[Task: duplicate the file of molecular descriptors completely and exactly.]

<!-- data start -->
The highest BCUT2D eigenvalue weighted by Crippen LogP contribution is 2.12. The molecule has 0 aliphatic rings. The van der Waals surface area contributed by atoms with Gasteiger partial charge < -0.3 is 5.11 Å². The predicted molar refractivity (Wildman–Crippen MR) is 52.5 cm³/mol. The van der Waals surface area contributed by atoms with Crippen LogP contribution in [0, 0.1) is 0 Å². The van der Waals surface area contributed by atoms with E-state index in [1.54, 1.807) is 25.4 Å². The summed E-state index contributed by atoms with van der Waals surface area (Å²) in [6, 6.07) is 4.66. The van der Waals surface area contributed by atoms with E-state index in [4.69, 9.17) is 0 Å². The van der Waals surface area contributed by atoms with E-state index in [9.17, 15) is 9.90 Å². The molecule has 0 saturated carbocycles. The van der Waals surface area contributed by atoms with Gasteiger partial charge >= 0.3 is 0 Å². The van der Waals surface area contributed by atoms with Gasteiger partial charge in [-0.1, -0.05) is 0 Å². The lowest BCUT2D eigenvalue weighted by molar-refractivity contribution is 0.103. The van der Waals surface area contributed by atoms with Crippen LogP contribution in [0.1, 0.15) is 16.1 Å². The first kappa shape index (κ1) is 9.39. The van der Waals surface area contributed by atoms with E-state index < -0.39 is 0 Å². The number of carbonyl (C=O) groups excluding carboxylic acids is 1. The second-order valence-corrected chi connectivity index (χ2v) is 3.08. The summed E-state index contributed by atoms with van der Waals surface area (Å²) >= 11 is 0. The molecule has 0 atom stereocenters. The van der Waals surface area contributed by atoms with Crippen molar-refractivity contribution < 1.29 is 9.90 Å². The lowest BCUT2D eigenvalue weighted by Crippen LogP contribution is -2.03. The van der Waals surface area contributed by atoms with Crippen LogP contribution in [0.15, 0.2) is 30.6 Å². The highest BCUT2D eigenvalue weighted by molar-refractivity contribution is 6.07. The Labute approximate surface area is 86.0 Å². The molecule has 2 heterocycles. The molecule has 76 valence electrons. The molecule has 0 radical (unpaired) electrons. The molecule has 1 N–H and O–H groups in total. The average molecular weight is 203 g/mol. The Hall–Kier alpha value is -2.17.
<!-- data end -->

The highest BCUT2D eigenvalue weighted by Crippen LogP contribution is 2.12. The molecule has 0 aliphatic rings. The van der Waals surface area contributed by atoms with Gasteiger partial charge < -0.3 is 5.11 Å². The predicted molar refractivity (Wildman–Crippen MR) is 52.5 cm³/mol. The van der Waals surface area contributed by atoms with Crippen LogP contribution in [0, 0.1) is 0 Å². The van der Waals surface area contributed by atoms with E-state index in [1.54, 1.807) is 25.4 Å². The summed E-state index contributed by atoms with van der Waals surface area (Å²) in [6, 6.07) is 4.66. The van der Waals surface area contributed by atoms with E-state index in [4.69, 9.17) is 0 Å². The van der Waals surface area contributed by atoms with E-state index in [9.17, 15) is 9.90 Å². The molecule has 0 saturated carbocycles. The van der Waals surface area contributed by atoms with Gasteiger partial charge >= 0.3 is 0 Å². The van der Waals surface area contributed by atoms with Gasteiger partial charge in [-0.1, -0.05) is 0 Å². The lowest BCUT2D eigenvalue weighted by molar-refractivity contribution is 0.103. The van der Waals surface area contributed by atoms with Crippen LogP contribution in [0.1, 0.15) is 16.1 Å². The first kappa shape index (κ1) is 9.39. The van der Waals surface area contributed by atoms with E-state index < -0.39 is 0 Å². The number of carbonyl (C=O) groups excluding carboxylic acids is 1. The second-order valence-corrected chi connectivity index (χ2v) is 3.08. The summed E-state index contributed by atoms with van der Waals surface area (Å²) >= 11 is 0. The molecule has 0 atom stereocenters. The van der Waals surface area contributed by atoms with Crippen molar-refractivity contribution < 1.29 is 9.90 Å². The lowest BCUT2D eigenvalue weighted by Crippen LogP contribution is -2.03. The van der Waals surface area contributed by atoms with Crippen LogP contribution in [0.15, 0.2) is 30.6 Å². The highest BCUT2D eigenvalue weighted by molar-refractivity contribution is 6.07. The Labute approximate surface area is 86.0 Å². The molecule has 2 heterocycles. The molecule has 76 valence electrons. The molecule has 0 radical (unpaired) electrons. The molecule has 1 N–H and O–H groups in total. The average molecular weight is 203 g/mol. The Hall–Kier alpha value is -2.17.